THE PRISON LETTERS OF NELSON MANDELA
ED. SAHM VENTER Liveright, 620pp, £25, Oldie price £16.79 inc p&p
For the first three years of the 27 Nelson Mandela spent in prison, he was allowed to write only a single 500-word letter every three months; then, later, and by increments, more. Yet his letters were a lifeline, he later said, describing how the replies ‘cut through massive iron doors and grim stone walls, bringing into the cell the splendour and warmth of springtime’. The Times’s Jerome Starkey found this collection of his correspondence ‘inspiring, heartbreaking, funny and occasionally dull’ and said ‘it enriches rather than transforms our understanding’ of the great man.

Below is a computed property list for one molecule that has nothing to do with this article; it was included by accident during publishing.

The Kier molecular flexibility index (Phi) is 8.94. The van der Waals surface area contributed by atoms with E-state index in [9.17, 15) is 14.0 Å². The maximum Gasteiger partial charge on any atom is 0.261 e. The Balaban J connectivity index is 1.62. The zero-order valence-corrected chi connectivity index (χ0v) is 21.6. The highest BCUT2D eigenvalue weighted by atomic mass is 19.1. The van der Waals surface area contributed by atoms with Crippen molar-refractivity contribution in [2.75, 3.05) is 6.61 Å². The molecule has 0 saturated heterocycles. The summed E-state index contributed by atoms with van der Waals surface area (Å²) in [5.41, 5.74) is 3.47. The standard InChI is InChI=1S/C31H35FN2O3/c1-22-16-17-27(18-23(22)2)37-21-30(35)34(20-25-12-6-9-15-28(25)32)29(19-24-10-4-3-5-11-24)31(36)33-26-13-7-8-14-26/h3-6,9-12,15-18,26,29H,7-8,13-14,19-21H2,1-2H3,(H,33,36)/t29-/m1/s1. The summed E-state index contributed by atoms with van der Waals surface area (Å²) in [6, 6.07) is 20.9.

Ivan Fallon in the Sunday Times, though, marvelled at ‘what must be one of the largest and most eloquent prison correspondences of all time’ and highlighted poignancies – such as the long loving letter to his daughter Zindzi on her 19th birthday, never delivered because the authorities confiscated it without ever telling him.
‘He is strict in admonishing his children when they slack. He is very grand when complaining to a tribal chief about the theft of his sister’s cows,’ wrote the Spectator’s Stephen Robinson – and he was a martyr to dry skin, complaining when forced to use Vaseline instead of Pond’s Cold Cream: ‘It is poignant to think that when trade unionists and Scandinavian human rights groups were sending Mandela pendants and greetings of solidarity, all the world’s most famous political prisoner really wanted was a jar of Pond’s.’